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African Djembe

The African Djembe drum is a great drum to learn to play whether you want it for a band or just playing around with your friends. Because of the size and construction many Djembes are able to give both high and low tones depending on how you hit it. There are great djembe drums available from $49!

Below is a terrific introductory article where you can learn the basics and how to get started. You can help grow our learning community by contributing your knowledge to the article. Just click on the edit tab in the wiki article below.

Use the white subtabs above to navigate the other Djembe Playing resources. We have a Djembe Playing forum where you can get your questions & doubts answered, a page with Djembe how-to videos, a page with the best handpicked links to other sites, and a page with the best Djembe books and drums.

Good Luck and Have Fun!
Duncan Davis



The djembe (also spelled jembe) is an African drum that has gained popularity in the Western world over the last few decades. If you have been thinking about learning to play the drums, the djembe is a good starting point. These drums are simple to play, entertaining, attractive, and have a distinct cultural and historical heritage. They are relatively inexpensive when compared with traditional Western drum sets. Djembe drums can help reduce stress and are a good way to relax. Traditional djembe players in West Africa believed that each drum had a spirit, and by playing the drum they could connect with that spirit, with nature, and with their own inner being. People young and old are forming drum circles and exploring world rhythms on the djembe and other traditional drums.

Origins of the Djembe

The djembe dates from the formation of the Mali Empire in West Africa in the 13th century. It originated with the Malinke (Mande, or Mandinka) and Susu peoples of what is today Mali and Guinea. While the djembe is believed to have been the invention of Mandinka blacksmiths known as “numu”, another story credits a woman with the invention of the drum.

The woman was pounding millet into flour one day and broke through the bottom of her wooden mortar. She mounted a goat skin on the mortar, creating a crude drum. The curved goblet shape of the djembe’s body is similar to the mortars traditionally used by African women.

Traditionally, certain instruments were restricted to certain social classes. The jeli, or professional musicians, were the only people who could play certain drums such as the kora, ngoni, and bala. The djembe, however, could be played by anyone. Most of the famous djembe players came from the Numu class or from the nobility. As the Numu migrated through West Africa, they took the djembe with them, and the drum is now associated with many West African countries.


The djembe was introduced to the West in the early 1950s by Les Ballet Africains a touring ballet company headed by Guinean Fodeba Keita. Ten years later, Ladji Camara, a lead drummer from Les Ballet Africains, relocated to the United States and helped create a widespread interest in the djembe and African drum music.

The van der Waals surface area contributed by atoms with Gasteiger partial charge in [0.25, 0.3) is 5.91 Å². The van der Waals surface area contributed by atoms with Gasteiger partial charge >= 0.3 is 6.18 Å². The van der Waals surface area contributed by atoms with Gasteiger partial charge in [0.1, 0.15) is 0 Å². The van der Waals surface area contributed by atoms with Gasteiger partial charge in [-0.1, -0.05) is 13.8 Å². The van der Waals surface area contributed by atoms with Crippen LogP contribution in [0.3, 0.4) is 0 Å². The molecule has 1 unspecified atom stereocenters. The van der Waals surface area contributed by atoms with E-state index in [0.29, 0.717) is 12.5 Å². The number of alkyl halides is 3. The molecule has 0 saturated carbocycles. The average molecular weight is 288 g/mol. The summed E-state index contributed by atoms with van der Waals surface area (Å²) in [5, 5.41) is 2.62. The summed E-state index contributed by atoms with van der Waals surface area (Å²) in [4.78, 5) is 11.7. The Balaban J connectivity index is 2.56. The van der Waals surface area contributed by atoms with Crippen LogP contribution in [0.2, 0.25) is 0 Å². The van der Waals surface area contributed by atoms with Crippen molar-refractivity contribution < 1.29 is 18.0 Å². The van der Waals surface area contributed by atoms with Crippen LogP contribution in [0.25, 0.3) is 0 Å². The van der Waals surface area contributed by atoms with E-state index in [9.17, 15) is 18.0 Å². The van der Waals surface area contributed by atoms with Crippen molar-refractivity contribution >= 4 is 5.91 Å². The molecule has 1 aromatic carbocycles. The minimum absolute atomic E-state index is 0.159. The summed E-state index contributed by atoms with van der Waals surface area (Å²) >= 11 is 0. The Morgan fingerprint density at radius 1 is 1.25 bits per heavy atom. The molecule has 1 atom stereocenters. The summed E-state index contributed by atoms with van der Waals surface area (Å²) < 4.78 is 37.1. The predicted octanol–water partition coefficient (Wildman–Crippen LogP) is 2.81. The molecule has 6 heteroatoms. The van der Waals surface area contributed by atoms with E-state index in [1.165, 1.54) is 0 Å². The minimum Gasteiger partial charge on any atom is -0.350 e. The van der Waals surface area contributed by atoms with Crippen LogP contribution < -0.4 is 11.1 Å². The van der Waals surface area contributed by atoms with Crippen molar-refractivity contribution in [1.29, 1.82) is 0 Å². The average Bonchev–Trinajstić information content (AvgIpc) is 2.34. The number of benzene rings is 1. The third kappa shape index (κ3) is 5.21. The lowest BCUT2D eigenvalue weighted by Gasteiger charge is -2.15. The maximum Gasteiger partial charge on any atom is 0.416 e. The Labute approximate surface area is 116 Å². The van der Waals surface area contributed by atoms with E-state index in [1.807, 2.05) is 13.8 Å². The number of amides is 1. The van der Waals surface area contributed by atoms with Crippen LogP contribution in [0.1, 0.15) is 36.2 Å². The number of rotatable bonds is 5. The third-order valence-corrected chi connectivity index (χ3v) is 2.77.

The djembe experienced another massive surge in popularity in late 1980, when Guinea president Seckou Toure died. At that time, ballet troupes from Guinea, as well as Mali and Senegal, began to migrate to western countries to teach and perform.

Another factor in the rising popularity of the djembe is the world music boom, which began in the late 1980s and continues strong today. Many djembe-based groups, such as Fatala from Guinea and Farafina from Burkina Faso, have popularized the interest.

In addition, there has been strong interest in the djembe and other African drums, as well as other aspects of African culture, by public school systems throughout the United States. Schools in many larger cities, such as New York and Chicago, have offered drumming classes and workshops. In addition, the Chicago Djembe Project offers African drumming classes and drumming circles for kids, teens, and adults alike.

Unfortunately, this mass interest in the djembe has not generally been accompanied by accurate information on its traditional use in its African homeland. Many fans of the djembe know little about settings and occasions where the djembe is played, who plays it, types of ensembles in which it is played, and other basic information on the role of the djembe in African culture. Most non-native djembe players have never visited Africa, or have spent very little time there. And, since many native African djembe players speak only native African languages and French, it is difficult for them to communicate with English-speaking people. If you are considering taking up the djembe, or if you are interested exploring its African roots, there is still much research to be done on this instrument.


Traditional Djembe Playing

Traditionally, the djembe was played for village ceremonies and gatherings, such as weddings, festivals, and holidays. There were various djembe rhythms, corresponding to dances, and each had its particular purpose, time, and place. Some honored groups of people; others were associated with specific occasions such as a circumcision or planting. A village drumming event usually lasts several hours, with the drummers and dancers concentrating on a few dances and rhythms. Everyone present dances, and there is natural flow to the dancing, alternating between fast, energetic rhythms and slower, easier rhythms accompanied by singing, where the dancers can rest and catch their breath.

Many of the djembe dances were played by groups of players, usually with a larger bass djembe, a solo djembe, and sometimes other higher pitched djembes. Each djembe played a different rhythm and followed a call-and-response pattern. Some of these dances include the Kuku, the Diansa, and the Triba.

The Kuku was originally a circle dance for women, celebrating the return of their men from fishing. Today, it is used for celebrations of all types. It has a 4/4 rhythm and was played by the Malinke people around the Ivory Coast. The rhythm was played by a bass djembe and a single large solo djembe.